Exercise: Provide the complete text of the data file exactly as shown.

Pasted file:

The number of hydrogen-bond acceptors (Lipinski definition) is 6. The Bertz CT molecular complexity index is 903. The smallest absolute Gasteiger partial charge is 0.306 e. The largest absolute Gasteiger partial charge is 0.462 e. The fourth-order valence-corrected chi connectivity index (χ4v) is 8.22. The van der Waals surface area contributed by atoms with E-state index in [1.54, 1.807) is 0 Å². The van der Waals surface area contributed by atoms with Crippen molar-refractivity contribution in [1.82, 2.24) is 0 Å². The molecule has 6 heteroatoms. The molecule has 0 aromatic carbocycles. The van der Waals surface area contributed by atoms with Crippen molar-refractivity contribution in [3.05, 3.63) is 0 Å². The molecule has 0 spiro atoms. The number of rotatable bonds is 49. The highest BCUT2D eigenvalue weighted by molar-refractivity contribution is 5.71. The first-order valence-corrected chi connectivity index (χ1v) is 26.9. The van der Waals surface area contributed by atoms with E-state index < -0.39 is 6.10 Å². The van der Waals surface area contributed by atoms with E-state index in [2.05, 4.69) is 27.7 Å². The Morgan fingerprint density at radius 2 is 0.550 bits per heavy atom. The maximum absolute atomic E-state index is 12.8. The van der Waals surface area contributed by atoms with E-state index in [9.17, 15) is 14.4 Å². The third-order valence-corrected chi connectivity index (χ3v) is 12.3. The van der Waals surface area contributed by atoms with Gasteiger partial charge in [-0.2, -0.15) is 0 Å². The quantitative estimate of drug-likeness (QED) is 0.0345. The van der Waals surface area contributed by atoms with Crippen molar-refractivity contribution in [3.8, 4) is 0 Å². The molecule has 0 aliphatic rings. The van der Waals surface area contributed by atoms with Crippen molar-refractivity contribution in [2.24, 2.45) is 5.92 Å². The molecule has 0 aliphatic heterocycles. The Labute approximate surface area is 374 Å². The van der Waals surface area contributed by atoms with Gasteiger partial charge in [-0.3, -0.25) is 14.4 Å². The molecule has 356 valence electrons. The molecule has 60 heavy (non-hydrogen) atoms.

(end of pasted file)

The number of hydrogen-bond acceptors (Lipinski definition) is 6. The Bertz CT molecular complexity index is 903. The smallest absolute Gasteiger partial charge is 0.306 e. The largest absolute Gasteiger partial charge is 0.462 e. The fourth-order valence-corrected chi connectivity index (χ4v) is 8.22. The van der Waals surface area contributed by atoms with E-state index in [1.54, 1.807) is 0 Å². The van der Waals surface area contributed by atoms with Crippen molar-refractivity contribution in [1.82, 2.24) is 0 Å². The molecule has 6 heteroatoms. The molecule has 0 aromatic carbocycles. The van der Waals surface area contributed by atoms with Crippen molar-refractivity contribution in [3.05, 3.63) is 0 Å². The molecule has 0 spiro atoms. The number of rotatable bonds is 49. The highest BCUT2D eigenvalue weighted by molar-refractivity contribution is 5.71. The first-order valence-corrected chi connectivity index (χ1v) is 26.9. The van der Waals surface area contributed by atoms with E-state index < -0.39 is 6.10 Å². The van der Waals surface area contributed by atoms with E-state index in [2.05, 4.69) is 27.7 Å². The Morgan fingerprint density at radius 2 is 0.550 bits per heavy atom. The maximum absolute atomic E-state index is 12.8. The van der Waals surface area contributed by atoms with E-state index in [9.17, 15) is 14.4 Å². The third-order valence-corrected chi connectivity index (χ3v) is 12.3. The van der Waals surface area contributed by atoms with Gasteiger partial charge in [-0.2, -0.15) is 0 Å². The quantitative estimate of drug-likeness (QED) is 0.0345. The van der Waals surface area contributed by atoms with Crippen molar-refractivity contribution in [3.8, 4) is 0 Å². The molecule has 0 aliphatic rings. The van der Waals surface area contributed by atoms with Crippen molar-refractivity contribution in [2.24, 2.45) is 5.92 Å². The molecule has 0 aliphatic heterocycles. The Labute approximate surface area is 374 Å². The van der Waals surface area contributed by atoms with Gasteiger partial charge in [-0.3, -0.25) is 14.4 Å². The molecule has 356 valence electrons. The molecule has 60 heavy (non-hydrogen) atoms.